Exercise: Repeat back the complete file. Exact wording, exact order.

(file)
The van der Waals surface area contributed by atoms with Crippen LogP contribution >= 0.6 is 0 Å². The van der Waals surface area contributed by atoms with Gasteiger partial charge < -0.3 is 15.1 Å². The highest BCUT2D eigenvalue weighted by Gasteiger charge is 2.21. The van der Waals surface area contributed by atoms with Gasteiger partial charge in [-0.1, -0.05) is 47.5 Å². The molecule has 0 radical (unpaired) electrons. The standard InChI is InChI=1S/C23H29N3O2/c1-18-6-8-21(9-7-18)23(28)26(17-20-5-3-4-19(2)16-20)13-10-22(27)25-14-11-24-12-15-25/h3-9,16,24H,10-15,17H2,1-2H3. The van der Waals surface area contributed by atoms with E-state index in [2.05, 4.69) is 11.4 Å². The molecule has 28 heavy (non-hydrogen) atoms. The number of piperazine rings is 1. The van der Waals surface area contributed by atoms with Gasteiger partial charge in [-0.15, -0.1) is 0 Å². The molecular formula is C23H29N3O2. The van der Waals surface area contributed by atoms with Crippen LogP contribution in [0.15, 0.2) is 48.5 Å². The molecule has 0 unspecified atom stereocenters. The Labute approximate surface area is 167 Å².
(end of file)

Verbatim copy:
The van der Waals surface area contributed by atoms with Crippen LogP contribution >= 0.6 is 0 Å². The van der Waals surface area contributed by atoms with Gasteiger partial charge < -0.3 is 15.1 Å². The highest BCUT2D eigenvalue weighted by Gasteiger charge is 2.21. The van der Waals surface area contributed by atoms with Gasteiger partial charge in [-0.1, -0.05) is 47.5 Å². The molecule has 0 radical (unpaired) electrons. The standard InChI is InChI=1S/C23H29N3O2/c1-18-6-8-21(9-7-18)23(28)26(17-20-5-3-4-19(2)16-20)13-10-22(27)25-14-11-24-12-15-25/h3-9,16,24H,10-15,17H2,1-2H3. The van der Waals surface area contributed by atoms with E-state index in [2.05, 4.69) is 11.4 Å². The molecule has 28 heavy (non-hydrogen) atoms. The number of piperazine rings is 1. The van der Waals surface area contributed by atoms with Gasteiger partial charge in [-0.15, -0.1) is 0 Å². The molecular formula is C23H29N3O2. The van der Waals surface area contributed by atoms with Crippen LogP contribution in [0.15, 0.2) is 48.5 Å². The molecule has 0 unspecified atom stereocenters. The Labute approximate surface area is 167 Å².